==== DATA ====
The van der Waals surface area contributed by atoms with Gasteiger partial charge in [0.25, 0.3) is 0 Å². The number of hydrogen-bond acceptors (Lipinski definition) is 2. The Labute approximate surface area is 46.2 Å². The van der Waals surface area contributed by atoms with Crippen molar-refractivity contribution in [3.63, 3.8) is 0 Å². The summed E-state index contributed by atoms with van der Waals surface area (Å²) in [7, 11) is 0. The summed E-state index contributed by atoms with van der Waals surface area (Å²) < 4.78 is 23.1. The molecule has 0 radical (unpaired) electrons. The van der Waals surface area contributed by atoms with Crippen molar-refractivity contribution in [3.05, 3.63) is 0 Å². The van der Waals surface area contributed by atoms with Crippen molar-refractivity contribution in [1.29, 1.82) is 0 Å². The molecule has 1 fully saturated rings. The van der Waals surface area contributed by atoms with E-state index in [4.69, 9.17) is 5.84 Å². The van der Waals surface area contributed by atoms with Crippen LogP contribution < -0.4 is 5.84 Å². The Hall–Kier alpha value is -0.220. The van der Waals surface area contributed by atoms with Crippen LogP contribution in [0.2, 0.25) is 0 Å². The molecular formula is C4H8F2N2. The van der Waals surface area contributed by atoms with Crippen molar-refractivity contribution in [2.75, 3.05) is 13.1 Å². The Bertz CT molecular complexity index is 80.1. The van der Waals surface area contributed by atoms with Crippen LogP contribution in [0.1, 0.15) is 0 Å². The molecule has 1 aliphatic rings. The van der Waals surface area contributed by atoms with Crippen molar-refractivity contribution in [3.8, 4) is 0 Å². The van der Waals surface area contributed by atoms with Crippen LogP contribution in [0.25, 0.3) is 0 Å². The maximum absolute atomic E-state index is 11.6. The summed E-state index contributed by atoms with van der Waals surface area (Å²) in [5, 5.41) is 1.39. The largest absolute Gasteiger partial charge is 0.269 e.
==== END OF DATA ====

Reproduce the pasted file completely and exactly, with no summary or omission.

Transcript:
The van der Waals surface area contributed by atoms with Gasteiger partial charge in [0.25, 0.3) is 0 Å². The number of hydrogen-bond acceptors (Lipinski definition) is 2. The Labute approximate surface area is 46.2 Å². The van der Waals surface area contributed by atoms with Crippen molar-refractivity contribution in [3.63, 3.8) is 0 Å². The summed E-state index contributed by atoms with van der Waals surface area (Å²) in [7, 11) is 0. The summed E-state index contributed by atoms with van der Waals surface area (Å²) < 4.78 is 23.1. The molecule has 0 radical (unpaired) electrons. The van der Waals surface area contributed by atoms with Crippen molar-refractivity contribution in [3.05, 3.63) is 0 Å². The van der Waals surface area contributed by atoms with Crippen molar-refractivity contribution in [1.29, 1.82) is 0 Å². The molecule has 1 fully saturated rings. The van der Waals surface area contributed by atoms with E-state index in [4.69, 9.17) is 5.84 Å². The van der Waals surface area contributed by atoms with Crippen LogP contribution < -0.4 is 5.84 Å². The Hall–Kier alpha value is -0.220. The van der Waals surface area contributed by atoms with Crippen LogP contribution in [0.2, 0.25) is 0 Å². The molecular formula is C4H8F2N2. The van der Waals surface area contributed by atoms with Crippen molar-refractivity contribution in [2.75, 3.05) is 13.1 Å². The Bertz CT molecular complexity index is 80.1. The van der Waals surface area contributed by atoms with Crippen LogP contribution in [0.1, 0.15) is 0 Å². The molecule has 1 aliphatic rings. The van der Waals surface area contributed by atoms with Crippen molar-refractivity contribution in [3.8, 4) is 0 Å². The van der Waals surface area contributed by atoms with Crippen LogP contribution in [0.25, 0.3) is 0 Å². The maximum absolute atomic E-state index is 11.6. The summed E-state index contributed by atoms with van der Waals surface area (Å²) in [5, 5.41) is 1.39. The largest absolute Gasteiger partial charge is 0.269 e.